Brief of Interested Law Professors in Direct Marketing Association v. Brohl (10th Circuit)

45 Pages Posted: 23 May 2015 Last revised: 3 Aug 2015

See all articles by Darien Shanske

Darien Shanske

University of California, Davis - School of Law

Alan B. Morrison

George Washington University - Law School

Kirk J. Stark

University of California, Los Angeles (UCLA) - School of Law

Joseph Bankman

Stanford Law School

Jordan M. Barry

University of San Diego School of Law

Barbara H. Fried

Stanford Law School

John A. Swain

University of Arizona - James E. Rogers College of Law

Dennis J. Ventry

University of California, Davis - School of Law

Date Written: May 19, 2015

Abstract

This case, Direct Marketing Association v. Brohl, was recently remanded by the U.S. Supreme Court to the Tenth Circuit Court of Appeals. The Tenth Circuit then requested a full supplemental briefing; amici law professors submitted this brief.

Like all states with a sales tax, Colorado faced – and faces – a voluntary compliance problem with the collection of its use tax. The use tax is a complement to the sales tax; in-state vendors collect and remit the sales tax, while in-state consumers are responsible for remitting the use tax on purchases made from out-of-state vendors that do not collect the sales tax. To this compliance challenge, Colorado turned to a third-party reporting solution. In broad strokes, the Colorado Statute imposes a modest requirement on one party to a taxable transaction – specifically on relatively large retailers who do not collect the use tax - to report information on their Colorado sales both to the consumer/taxpayer and to the taxing authorities. Amici make three specific arguments. First, amici demonstrate that third-party reporting of tax information is a ubiquitous and longstanding feature of modern tax systems. When tax authorities rely on taxpayers to self-report their taxable activities, compliance rates for the collection of any tax is low. Therefore, from the broader perspective of tax collection theory and history, including the history of very similar transaction-based taxes that attempt to tax consumption, the Colorado Statute is an unexceptional response to an otherwise intractable problem.

Second, amici argue that the Supreme Court’s decision in Quill Corp. v. North Dakota, 504 U.S. 298 (1992), does not apply to the statute at issue in this case. Quill imposed a bright-line physical presence test as a precondition for a state to impose a use tax collection obligation on a retailer. Because of its own self-limiting language and logic, not to mention greatly changed circumstances, the rule of Quill should not be extended into a new area.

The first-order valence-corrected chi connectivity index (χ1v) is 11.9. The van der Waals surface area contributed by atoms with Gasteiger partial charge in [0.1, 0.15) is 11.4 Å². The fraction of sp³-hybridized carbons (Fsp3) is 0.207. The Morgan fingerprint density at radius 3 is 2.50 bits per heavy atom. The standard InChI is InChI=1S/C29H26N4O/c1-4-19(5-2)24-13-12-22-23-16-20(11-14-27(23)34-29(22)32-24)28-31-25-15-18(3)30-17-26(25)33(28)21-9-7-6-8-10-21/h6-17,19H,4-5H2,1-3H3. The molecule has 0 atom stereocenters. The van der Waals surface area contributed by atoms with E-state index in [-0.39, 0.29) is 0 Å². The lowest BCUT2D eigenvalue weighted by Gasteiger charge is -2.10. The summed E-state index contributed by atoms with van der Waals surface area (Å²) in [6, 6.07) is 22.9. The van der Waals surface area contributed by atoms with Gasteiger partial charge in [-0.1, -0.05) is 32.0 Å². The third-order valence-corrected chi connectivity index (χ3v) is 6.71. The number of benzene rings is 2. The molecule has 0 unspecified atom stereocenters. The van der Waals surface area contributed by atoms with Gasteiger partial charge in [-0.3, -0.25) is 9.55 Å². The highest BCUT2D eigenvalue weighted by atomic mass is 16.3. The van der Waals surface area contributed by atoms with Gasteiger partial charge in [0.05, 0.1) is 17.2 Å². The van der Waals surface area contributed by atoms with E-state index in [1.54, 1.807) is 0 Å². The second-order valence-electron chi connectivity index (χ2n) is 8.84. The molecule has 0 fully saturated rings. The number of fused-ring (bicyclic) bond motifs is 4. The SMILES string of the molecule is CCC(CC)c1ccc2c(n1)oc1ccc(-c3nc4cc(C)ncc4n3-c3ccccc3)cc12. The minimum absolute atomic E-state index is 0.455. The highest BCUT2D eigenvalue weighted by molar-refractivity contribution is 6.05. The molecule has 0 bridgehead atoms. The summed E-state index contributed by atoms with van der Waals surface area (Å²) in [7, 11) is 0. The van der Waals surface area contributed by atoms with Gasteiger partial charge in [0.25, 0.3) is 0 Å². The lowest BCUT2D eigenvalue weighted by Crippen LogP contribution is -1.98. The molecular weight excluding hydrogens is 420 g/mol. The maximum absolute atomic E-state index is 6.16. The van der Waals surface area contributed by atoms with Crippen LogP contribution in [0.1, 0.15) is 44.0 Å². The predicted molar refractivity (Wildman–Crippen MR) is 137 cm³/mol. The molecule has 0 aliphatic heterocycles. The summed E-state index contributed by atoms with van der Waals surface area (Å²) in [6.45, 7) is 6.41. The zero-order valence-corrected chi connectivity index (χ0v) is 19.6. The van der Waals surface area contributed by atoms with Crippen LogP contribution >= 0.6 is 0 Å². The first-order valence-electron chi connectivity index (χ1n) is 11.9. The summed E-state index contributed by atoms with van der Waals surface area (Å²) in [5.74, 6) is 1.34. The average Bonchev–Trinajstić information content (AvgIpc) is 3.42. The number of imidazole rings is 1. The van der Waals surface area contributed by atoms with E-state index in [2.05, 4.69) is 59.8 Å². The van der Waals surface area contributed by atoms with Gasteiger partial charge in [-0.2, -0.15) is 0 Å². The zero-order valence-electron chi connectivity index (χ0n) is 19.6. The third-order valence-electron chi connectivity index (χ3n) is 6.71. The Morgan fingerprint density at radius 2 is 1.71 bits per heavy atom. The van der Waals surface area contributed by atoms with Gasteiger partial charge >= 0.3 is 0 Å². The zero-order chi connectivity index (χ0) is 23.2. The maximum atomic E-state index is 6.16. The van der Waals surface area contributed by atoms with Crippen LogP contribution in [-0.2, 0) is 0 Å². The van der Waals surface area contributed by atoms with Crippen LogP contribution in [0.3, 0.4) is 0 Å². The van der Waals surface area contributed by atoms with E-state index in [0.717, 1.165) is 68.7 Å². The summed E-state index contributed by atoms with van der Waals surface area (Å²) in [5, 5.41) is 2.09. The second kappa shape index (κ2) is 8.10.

Third, amici argue that, because sales and use taxes constitute a unified system, there is no discrimination simply because differently situated retailers are required to aid in the collection of what is essentially a single tax in different ways.

Keywords: sales and use tax, third-party reporting, dormant commerce clause, Quill v. North Dakota, e-commerce

Suggested Citation

Shanske, Darien and Morrison, Alan B. and Stark, Kirk J. and Bankman, Joseph and Barry, Jordan and Fried, Barbara H. and Swain, John A. and Ventry, Dennis J., Brief of Interested Law Professors in Direct Marketing Association v. Brohl (10th Circuit) (May 19, 2015). UC Davis Legal Studies Research Paper No. 429; Stanford Public Law Working Paper No. 2608807. Available at SSRN: https://ssrn.com/abstract=2608807 or http://dx.doi.org/10.2139/ssrn.2608807

Darien Shanske (Contact Author)

University of California, Davis - School of Law ( email )

400 Mrak Hall Dr
Davis, CA CA 95616-5201

Alan B. Morrison

George Washington University - Law School ( email )

2000 H Street, N.W.
Washington, DC 20052
United States

Kirk J. Stark

University of California, Los Angeles (UCLA) - School of Law ( email )

385 Charles E. Young Dr. East
Room 1242
Los Angeles, CA 90095-1476
United States
310-825-7470 (Phone)

Joseph Bankman

Stanford Law School ( email )

559 Nathan Abbott Way
Stanford, CA 94305-8610
United States
650-725-3825 (Phone)
650-725-7663 (Fax)

Jordan Barry

University of San Diego School of Law ( email )

5998 Alcala Park
San Diego, CA 92110-2492
United States

Barbara H. Fried

Stanford Law School ( email )

559 Nathan Abbott Way
Crown Quadrangle
Stanford, CA 94305-8610
United States
650-723-2499 (Phone)
650-725-0253 (Fax)

John A. Swain

University of Arizona - James E. Rogers College of Law ( email )

P.O. Box 210176
Tucson, AZ 85721-0176
United States
(520) 621-7673 (Phone)
(520) 621-9140 (Fax)

Dennis J. Ventry

University of California, Davis - School of Law ( email )

UC Davis School of Law
400 Mrak Hall Drive
Davis, CA 95616-5201
United States
530-752-4566 (Phone)

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